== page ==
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"Murphy was an optimist!"

They walk their own path December 15, 2006 8:04 am

Posted by Doug McCaughan in : Daily Life, Family, Of Being Dad, Sarah
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Choose your battles. Choose your battles. Why so many battles?! Today I gave in and let my 13 year old girl wear a piece of shrink wrap to school today. If she doesn’t tug at it a good 2.5 centimeters of belly and back show. The sleeves have got to chafe her armpits. The boys will certainly know she has breasts. I hope the school chooses to send her home.

Dad: "Did your mother approve your outfit?"
Sarah: "Uh. Yeah."
Dad: "That shirt does not fit."
Sarah: "Yes it does."
Dad: "[Where the sleeves meet the shirt] should be here on your shoulders."
Sarah:"They make them to fit this way!"

Me thinks my girls needs some debate lessons. Think I’ll write a book: "How to win friends and influence people even though I am a bullheaded, know-it-all teenager." I read someone yesterday that lamented that their teen "child" is a young adult trying to prepare to make it in the real world on their own and that we need to give them space to do so. We must let them make mistakes. She can walk her own path but that path will still have laws to be followed. Today she got off with a warning.

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1. Latte Man - December 15, 2006

Just another reason why I am trying to develop some sort of aerosol spray that will keep my little girl… er… little.

2. djuggler - December 16, 2006

Growth hormone neutralizer 🙂

3. Barry - December 17, 2006

This is what I was talking about a couple months ago about choosing your battles. In giving it and hoping the school does something about her dress, why is that not tacitly giving approval of it (to her?)

I’m sorry, letting her wear something unacceptable to school is not “letting her make her own mistakes” – that’s not helping her with her unfinished project that’s due tomorrow morning, or not driving back home to pick up something she left behind. It’s allowing the “authorities” to do the parenting for you. There’s a reason for teenage girls not to wear inappropriate clothing to school, it puts them in a bad light by exploiting sexuality at too young an age. Or put your own definition to it. Whatever you want to see, it’s not acceptable. But rather than sticking to your guns and making sure she understands 1) exactly why it’s inappropriate, and b) that as long as she’s under 18 and/or living under your roof, you as the parent have the right to tell her what she can and cannot wear – at least with regards to #1.

Yes, I know I don’t have a child that old. Tink still has 6 years till she’s a teen and BB has a little more than 2 till he is. But this seems to be such a basic cardinal rule of parenting – don’t let the authorities have to punish her for breaking the rules, stop it at the source by ensuring she knows the moral and ethical reasons behind the things you tell her are right and wrong. And then enforce the rules if they still try to break them.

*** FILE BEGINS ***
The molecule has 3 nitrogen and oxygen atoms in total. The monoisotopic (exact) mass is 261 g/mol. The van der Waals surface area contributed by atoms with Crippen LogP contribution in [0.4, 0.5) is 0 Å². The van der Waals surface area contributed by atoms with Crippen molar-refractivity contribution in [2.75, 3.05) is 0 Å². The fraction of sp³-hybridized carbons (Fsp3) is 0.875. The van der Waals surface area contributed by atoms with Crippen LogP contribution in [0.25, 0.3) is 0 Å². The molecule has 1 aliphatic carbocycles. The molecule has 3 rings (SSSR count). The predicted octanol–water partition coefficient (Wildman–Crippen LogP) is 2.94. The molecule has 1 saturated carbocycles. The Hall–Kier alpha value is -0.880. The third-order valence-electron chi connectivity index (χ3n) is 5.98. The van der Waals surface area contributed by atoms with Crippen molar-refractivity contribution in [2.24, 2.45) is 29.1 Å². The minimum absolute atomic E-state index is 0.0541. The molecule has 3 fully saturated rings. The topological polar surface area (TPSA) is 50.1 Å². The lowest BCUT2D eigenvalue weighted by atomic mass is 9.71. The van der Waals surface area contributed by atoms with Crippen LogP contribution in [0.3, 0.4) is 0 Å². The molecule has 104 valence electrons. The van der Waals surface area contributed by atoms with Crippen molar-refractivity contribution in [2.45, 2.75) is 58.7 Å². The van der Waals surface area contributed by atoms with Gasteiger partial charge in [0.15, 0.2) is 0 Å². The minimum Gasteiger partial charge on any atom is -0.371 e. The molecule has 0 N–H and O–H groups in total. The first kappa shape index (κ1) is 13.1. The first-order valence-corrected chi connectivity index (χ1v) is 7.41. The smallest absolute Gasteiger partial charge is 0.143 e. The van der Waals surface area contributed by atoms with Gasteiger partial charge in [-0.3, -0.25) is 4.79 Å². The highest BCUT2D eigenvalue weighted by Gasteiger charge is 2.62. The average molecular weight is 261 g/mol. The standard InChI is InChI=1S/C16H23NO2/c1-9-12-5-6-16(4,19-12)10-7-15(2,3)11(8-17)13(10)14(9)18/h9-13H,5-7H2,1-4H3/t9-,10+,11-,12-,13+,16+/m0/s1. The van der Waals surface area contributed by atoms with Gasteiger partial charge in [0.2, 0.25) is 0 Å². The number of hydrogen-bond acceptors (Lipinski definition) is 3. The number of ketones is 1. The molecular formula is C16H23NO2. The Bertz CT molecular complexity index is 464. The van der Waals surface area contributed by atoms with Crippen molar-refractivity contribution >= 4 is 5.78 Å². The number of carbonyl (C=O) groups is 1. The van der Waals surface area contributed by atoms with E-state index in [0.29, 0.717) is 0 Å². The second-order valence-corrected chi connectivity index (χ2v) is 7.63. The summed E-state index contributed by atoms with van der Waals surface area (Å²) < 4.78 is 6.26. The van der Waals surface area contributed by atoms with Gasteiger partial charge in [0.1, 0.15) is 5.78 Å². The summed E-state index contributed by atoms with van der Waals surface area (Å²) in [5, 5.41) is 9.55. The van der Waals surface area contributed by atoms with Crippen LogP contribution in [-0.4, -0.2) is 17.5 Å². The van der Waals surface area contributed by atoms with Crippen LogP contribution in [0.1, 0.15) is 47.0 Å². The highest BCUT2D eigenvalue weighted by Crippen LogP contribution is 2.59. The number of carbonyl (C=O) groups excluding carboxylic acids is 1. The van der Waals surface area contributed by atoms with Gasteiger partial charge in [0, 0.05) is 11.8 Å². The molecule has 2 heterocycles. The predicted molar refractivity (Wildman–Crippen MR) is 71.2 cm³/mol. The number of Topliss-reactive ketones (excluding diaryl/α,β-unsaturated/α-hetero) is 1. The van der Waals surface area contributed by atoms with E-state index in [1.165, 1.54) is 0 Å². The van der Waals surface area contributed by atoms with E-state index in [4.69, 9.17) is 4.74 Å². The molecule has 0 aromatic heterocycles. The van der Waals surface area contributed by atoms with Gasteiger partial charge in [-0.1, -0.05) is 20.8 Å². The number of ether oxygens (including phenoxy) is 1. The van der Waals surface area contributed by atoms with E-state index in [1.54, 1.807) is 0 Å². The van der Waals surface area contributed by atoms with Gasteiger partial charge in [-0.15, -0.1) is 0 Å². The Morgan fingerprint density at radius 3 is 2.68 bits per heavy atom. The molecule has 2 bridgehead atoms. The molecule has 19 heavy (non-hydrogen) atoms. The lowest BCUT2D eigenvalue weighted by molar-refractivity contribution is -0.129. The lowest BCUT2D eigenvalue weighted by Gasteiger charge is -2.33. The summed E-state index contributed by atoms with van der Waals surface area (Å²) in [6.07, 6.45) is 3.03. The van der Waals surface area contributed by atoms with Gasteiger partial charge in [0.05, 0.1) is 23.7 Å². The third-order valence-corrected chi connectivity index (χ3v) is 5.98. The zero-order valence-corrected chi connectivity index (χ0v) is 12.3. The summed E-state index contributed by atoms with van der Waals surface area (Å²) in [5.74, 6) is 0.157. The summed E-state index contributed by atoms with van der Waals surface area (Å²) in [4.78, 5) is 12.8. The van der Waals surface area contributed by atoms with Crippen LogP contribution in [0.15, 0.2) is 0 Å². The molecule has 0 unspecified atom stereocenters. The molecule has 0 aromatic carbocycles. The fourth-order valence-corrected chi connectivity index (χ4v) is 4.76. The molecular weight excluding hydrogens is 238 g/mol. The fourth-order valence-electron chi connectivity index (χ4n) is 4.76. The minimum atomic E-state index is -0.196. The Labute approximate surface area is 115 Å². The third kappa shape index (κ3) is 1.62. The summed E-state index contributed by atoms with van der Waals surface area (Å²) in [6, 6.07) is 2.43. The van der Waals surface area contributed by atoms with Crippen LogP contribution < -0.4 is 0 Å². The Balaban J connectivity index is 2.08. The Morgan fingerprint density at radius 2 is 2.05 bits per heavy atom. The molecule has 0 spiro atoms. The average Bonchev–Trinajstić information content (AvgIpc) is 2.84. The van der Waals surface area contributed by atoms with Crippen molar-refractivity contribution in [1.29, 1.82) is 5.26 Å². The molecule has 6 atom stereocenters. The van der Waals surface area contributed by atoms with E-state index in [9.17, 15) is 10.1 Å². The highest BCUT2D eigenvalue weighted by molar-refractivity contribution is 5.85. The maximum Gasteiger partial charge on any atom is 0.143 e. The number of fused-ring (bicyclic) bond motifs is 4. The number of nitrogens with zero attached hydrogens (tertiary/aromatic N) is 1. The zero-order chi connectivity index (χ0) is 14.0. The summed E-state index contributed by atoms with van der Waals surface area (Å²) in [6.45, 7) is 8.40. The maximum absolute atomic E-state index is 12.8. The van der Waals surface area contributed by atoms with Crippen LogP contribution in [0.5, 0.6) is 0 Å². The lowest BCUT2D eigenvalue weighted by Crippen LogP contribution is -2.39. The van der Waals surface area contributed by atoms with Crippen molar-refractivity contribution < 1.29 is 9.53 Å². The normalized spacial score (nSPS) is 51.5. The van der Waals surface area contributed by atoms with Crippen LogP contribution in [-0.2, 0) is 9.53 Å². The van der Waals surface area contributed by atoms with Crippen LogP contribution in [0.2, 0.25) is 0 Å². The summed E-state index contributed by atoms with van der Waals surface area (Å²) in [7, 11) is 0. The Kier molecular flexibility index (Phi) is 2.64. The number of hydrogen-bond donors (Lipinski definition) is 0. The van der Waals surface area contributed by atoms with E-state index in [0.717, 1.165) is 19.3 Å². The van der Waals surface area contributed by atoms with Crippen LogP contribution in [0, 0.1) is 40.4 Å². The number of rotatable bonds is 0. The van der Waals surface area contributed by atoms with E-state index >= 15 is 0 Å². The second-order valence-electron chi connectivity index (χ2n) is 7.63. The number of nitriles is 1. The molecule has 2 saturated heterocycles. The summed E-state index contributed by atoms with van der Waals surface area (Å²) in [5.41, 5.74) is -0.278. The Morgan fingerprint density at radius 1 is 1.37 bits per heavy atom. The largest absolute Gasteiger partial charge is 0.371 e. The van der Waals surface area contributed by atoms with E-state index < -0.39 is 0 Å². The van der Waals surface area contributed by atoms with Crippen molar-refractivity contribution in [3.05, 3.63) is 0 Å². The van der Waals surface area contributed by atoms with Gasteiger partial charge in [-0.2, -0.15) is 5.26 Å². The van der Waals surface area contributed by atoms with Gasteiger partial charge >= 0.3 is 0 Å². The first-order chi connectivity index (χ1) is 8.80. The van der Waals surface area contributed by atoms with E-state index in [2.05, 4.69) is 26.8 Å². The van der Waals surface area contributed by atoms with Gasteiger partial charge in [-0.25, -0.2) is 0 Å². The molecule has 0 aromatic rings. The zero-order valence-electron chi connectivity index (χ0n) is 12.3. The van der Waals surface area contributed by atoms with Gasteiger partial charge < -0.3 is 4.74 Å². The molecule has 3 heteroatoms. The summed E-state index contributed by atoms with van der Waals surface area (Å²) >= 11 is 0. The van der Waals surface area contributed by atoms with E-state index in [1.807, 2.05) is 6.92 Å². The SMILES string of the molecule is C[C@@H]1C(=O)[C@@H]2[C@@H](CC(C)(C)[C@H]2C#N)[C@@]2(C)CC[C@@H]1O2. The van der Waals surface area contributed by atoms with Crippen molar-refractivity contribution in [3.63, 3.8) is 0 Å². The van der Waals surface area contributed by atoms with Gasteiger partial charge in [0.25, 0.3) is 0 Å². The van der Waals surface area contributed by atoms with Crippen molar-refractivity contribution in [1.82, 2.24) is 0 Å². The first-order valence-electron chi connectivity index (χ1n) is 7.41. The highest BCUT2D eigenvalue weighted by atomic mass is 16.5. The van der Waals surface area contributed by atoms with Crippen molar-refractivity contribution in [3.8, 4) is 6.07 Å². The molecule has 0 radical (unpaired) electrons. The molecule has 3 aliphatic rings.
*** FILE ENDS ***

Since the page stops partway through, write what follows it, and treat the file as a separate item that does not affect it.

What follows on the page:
No disrespect at all intended, truly. But I want to hear more of your side.

4. djuggler - December 17, 2006

No disrespect taken. I almost appended an update to the post because when she came home Mom gave her the once over and disagreed with me on every point. I’ll blame my harsh judgment on becoming on old fogy working on my curmudgeoness. Mom did agree the shirt was too small but she had Sarah raise arms and found no belly. She it didn’t show off her chest anymore than any of her other attire. She explained, “That’s just how Abercrombie & Fitch fit.”

I was questioning my own judgment that morning or I would not have given in. I thought there was a chance I was being too critical. Two things I don’t do well: boogers and dressing the kids. (When Amy was an infant I once put her clothes on backwards)

5. Cathy - December 17, 2006

Sweetie, you’ve dressed Amy and Evan backwards MANY times. Sarah’s shirt showed no armpit, belly, back or cleavage. You were just being a Dad and it was very cute.

6. Domestic Psychology - December 17, 2006

[…] Last week, I was downstairs with a sleeping Amy and Evan while there was a minor battle between Doug and Sarah. I know it was minor because I listen from downstairs and intervene if I hear raised voices. I wondered about this ‘outfit’ all day. When Sarah walked in, I gave it a visual and mentally looked for anything that could have been rolled down, unbuttoned or otherwise altered out of parents’ sight. I even asked her to raise her arms and touch her toes. There was absolutely nothing indecent about her jeans, t-shirt and sneakers. What was clearly obvious, was her well-developed curves. I know that some alarm went off in the back of Doug’s head when he saw her, even though he didn’t know exactly why that alarm was ringing. It’s a father alarm and when those of you with young daughters hear that alarm but don’t understand it, give me a call. No Comments so far Leave a comment Line and paragraph breaks automatic, e-mail address never displayed, HTML allowed: <a href="" title=""> <abbr title=""> <acronym title=""> <b> <blockquote cite=""> <code> <em> <i> <strike> <strong> […]

7. Barry - December 17, 2006

…and thus, domestic life happily continues. 🙂